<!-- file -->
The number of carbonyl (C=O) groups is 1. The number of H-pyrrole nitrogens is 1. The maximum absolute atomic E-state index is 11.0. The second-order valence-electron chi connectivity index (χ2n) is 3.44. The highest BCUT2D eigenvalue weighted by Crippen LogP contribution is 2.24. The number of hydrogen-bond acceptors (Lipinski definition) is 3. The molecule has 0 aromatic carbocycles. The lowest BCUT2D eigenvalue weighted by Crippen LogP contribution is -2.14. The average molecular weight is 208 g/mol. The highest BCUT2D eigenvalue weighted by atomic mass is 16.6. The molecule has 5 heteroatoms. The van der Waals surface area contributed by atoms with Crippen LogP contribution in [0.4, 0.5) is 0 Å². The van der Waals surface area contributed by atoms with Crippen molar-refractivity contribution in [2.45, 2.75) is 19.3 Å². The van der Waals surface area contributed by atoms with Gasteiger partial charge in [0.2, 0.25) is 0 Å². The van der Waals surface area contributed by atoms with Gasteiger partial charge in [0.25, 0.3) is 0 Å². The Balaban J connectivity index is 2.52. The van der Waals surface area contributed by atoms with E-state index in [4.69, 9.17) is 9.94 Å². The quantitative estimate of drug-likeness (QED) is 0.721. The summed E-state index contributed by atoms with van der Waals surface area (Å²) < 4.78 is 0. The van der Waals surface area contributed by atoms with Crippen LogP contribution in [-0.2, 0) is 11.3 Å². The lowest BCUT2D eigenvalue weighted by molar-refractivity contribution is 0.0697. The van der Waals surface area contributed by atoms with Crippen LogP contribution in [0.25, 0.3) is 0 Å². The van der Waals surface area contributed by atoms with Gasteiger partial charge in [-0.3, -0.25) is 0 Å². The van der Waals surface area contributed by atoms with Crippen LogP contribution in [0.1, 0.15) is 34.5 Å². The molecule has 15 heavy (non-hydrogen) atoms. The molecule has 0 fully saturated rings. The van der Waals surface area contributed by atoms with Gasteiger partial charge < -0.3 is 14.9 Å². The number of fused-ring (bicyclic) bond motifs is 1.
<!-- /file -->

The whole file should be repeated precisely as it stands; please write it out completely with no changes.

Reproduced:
The number of carbonyl (C=O) groups is 1. The number of H-pyrrole nitrogens is 1. The maximum absolute atomic E-state index is 11.0. The second-order valence-electron chi connectivity index (χ2n) is 3.44. The highest BCUT2D eigenvalue weighted by Crippen LogP contribution is 2.24. The number of hydrogen-bond acceptors (Lipinski definition) is 3. The molecule has 0 aromatic carbocycles. The lowest BCUT2D eigenvalue weighted by Crippen LogP contribution is -2.14. The average molecular weight is 208 g/mol. The highest BCUT2D eigenvalue weighted by atomic mass is 16.6. The molecule has 5 heteroatoms. The van der Waals surface area contributed by atoms with Crippen LogP contribution in [0.4, 0.5) is 0 Å². The van der Waals surface area contributed by atoms with Crippen molar-refractivity contribution in [2.45, 2.75) is 19.3 Å². The van der Waals surface area contributed by atoms with Gasteiger partial charge in [0.2, 0.25) is 0 Å². The van der Waals surface area contributed by atoms with Gasteiger partial charge in [0.25, 0.3) is 0 Å². The Balaban J connectivity index is 2.52. The van der Waals surface area contributed by atoms with E-state index in [4.69, 9.17) is 9.94 Å². The quantitative estimate of drug-likeness (QED) is 0.721. The summed E-state index contributed by atoms with van der Waals surface area (Å²) < 4.78 is 0. The van der Waals surface area contributed by atoms with Crippen LogP contribution in [-0.2, 0) is 11.3 Å². The lowest BCUT2D eigenvalue weighted by molar-refractivity contribution is 0.0697. The van der Waals surface area contributed by atoms with Crippen LogP contribution in [0.25, 0.3) is 0 Å². The van der Waals surface area contributed by atoms with Gasteiger partial charge in [-0.3, -0.25) is 0 Å². The van der Waals surface area contributed by atoms with Crippen LogP contribution in [0.1, 0.15) is 34.5 Å². The molecule has 15 heavy (non-hydrogen) atoms. The molecule has 0 fully saturated rings. The van der Waals surface area contributed by atoms with Gasteiger partial charge < -0.3 is 14.9 Å². The number of fused-ring (bicyclic) bond motifs is 1.